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February 7, 2022

US Hurricane Preparedness: 5 Steps for an Effective Response

For many coastal residents of the U.S., 2021 brought a destructive hurricane season. Communities from Rhode Island to Florida and Louisiana endured power outages, halted transportation services and inaccessible civic and public resources—all during an intensifying wave of the COVID-19 pandemic. 

In August, Hurricane Ida hit Louisiana as a Category 4 hurricane—exactly 16 years after Hurricane Katrina ravaged the state’s largest city. Ida destroyed entire buildings in Port Fourchon, a key Gulf of Mexico oil port responsible for 18% of the U.S.' oil supply. The storm also affected critical infrastructure such as wireless networks and power grids, despite being one of the best-predicted storms in U.S. history.

The role of real-time information in hurricane response

While extreme weather events don’t always unfold predictably, the people and organizations responsible for monitoring and responding to hurricanes can rely on real-time information to alert them to the impact of storms at the local level.  

Products like Dataminr’s First Alert can cross-correlate official weather statements and sensor data with eyewitness accounts to provide a clear understanding of extreme weather events as they unfold. This can make the difference between a timely, coordinated emergency response and a delayed, misguided reaction to a potentially devastating event. 

First Alert empowers first responders to remain informed of the impact of storms as they progress—be it over the course of hours, days or weeks. This enables teams to connect impacted communities to rescuers, local governments and their communities more broadly, during and after the storm.

You can also study seasonal analyses of the climate conditions that lead to storms—including sea surface temperatures and sea levels—to understand when storms are most likely to occur and how their severity should inform your response strategy.



5-step hurricane preparedness checklist

Here are five practical steps you can take to mitigate the impact of a hurricane on your organization and the communities you serve: 

  1. Identify risks proactively. With access to real-time breaking news alerts, you can gain an early line of sight into major storms and respond more quickly and efficiently. 
  2. Secure critical infrastructure. By studying historical landfall patterns and integrating breaking news alerts into your workflow, you can connect the dots faster and develop response plans to protect the most at-risk buildings, utilities and public spaces.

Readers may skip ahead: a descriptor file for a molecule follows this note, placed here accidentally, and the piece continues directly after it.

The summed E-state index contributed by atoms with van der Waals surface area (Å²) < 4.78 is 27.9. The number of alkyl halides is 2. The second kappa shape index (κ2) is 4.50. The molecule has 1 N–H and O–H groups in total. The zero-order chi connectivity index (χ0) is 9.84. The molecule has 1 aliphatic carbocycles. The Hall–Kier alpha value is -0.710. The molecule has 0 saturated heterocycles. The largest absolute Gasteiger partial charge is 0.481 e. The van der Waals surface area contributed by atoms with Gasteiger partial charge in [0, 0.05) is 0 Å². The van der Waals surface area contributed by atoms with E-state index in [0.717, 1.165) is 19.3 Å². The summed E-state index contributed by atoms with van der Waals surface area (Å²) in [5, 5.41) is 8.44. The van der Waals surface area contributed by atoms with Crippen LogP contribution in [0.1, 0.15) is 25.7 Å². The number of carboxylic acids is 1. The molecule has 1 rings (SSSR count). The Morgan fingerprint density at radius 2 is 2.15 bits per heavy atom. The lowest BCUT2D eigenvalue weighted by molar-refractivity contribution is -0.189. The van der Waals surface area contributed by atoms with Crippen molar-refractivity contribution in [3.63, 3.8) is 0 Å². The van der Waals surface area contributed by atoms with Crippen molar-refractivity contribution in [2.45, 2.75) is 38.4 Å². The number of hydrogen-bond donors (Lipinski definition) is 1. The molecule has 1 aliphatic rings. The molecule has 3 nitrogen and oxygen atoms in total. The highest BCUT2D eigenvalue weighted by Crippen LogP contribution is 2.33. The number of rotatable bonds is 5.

3. Create an emergency response plan. Develop resources and protocols, including historical flood maps and evacuation plans, and document them clearly. Where possible, run emergency response drills to ensure the communities you serve know what to do during a storm. 
  4. Communicate with key stakeholders early and often. Ensuring each stakeholder has access to reliable real-time information can hasten your response and ensure it’s strategic. Establish open lines of communication between partners at the federal, state and local levels, as well as between and across relevant departments, and maintain them during and after the storm. 
  5. Keep your people and your data safe. If your agency is operating in an at-risk area, organizational continuity is key. Ensure your data is backed up and stored in a safe, reliable facility, and empower your staff to work off site by developing a process for securely transitioning to remote work. Implement technology tools and policies that will make the switch seamless.

With the right information and a thoughtful, proactive response strategy, you can mitigate the impacts of even the most destructive storms. Leveraging real-time breaking news alerts will enable you to address infrastructure issues and local service disruptions quickly and more strategically while strengthening your search and rescue efforts. 

To learn more about disaster planning, read Understand and Prepare for Extreme Weather Events, an ebook that describes why different kinds of extreme weather events require varied preparedness measures for public sector organizations. 

Topic(s): Public Sector

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